You can rely on the fact that there’s a surprise marketing request out there coming into your inbox with an unrealistic deadline. When it happens you’re not sure whether to laugh or cry. Take a deep breath and hold up on the reply.

Marketers are overwhelmed with internal marketing requests. And generally it’s based on the person’s lack of knowledge to what it takes to create a marketing effort. They are reacting to a situation in their world and are grasping for help. Or they may have created customer promises. Regardless it’s hard not to say ‘NO’ immediately. So count to three slowly when posed with this situation, and recognize there is an opportunity to possibly uncover a pain or problem that ultimately may increase business or market share and make you look pretty smart in the process.

Because you picked marketing as your chosen profession, you are a problem solver by nature. So ask yourself, what’s really up? And more importantly what could marketing do to fix the pain? And when would that be appropriate? Now? Next quarter? Next year?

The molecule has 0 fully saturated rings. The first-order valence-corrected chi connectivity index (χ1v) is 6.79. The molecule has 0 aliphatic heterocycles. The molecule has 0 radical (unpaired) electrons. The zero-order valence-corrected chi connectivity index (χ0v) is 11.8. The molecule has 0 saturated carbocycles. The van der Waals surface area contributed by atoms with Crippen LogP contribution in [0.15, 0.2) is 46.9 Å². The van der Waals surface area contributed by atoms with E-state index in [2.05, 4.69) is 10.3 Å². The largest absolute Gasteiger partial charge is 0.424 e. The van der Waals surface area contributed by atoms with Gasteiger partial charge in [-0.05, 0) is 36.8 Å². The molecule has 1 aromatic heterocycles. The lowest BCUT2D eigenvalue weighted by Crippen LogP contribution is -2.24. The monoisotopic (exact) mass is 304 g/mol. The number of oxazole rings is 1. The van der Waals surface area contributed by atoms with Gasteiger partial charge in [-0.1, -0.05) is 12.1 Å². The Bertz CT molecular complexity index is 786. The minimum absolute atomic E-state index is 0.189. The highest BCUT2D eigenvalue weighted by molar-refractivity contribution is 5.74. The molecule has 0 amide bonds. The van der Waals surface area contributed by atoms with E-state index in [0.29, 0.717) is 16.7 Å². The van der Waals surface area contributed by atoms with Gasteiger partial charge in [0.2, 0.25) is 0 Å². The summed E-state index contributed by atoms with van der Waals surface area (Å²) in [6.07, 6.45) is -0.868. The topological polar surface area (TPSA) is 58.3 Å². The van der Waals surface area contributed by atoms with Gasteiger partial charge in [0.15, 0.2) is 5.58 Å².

Take a step back. Be objective (hard to do since this person has already sent you ten emails this week) and approach the request as a new project. Is there a way to take something from a marketing project in process and use it towards what they need?

Avoid the trap of speeding up a current project’s process and protocol (and not to mention messing with the budget). A current marketing project is very prone to aggressive deadline requests. More often than not, Sales is anxious.

Does this pain warrant the time and expense? Perhaps your in-house marketing team could tackle this quickly, however, that still means bumping something else to the side. Would it make sense to outsource it?

Approach the request with a solution. And deliver the solution with the consequences. Determine the ROI and expenses to get there. And let this drive the outcome. For every action there’s a consequence.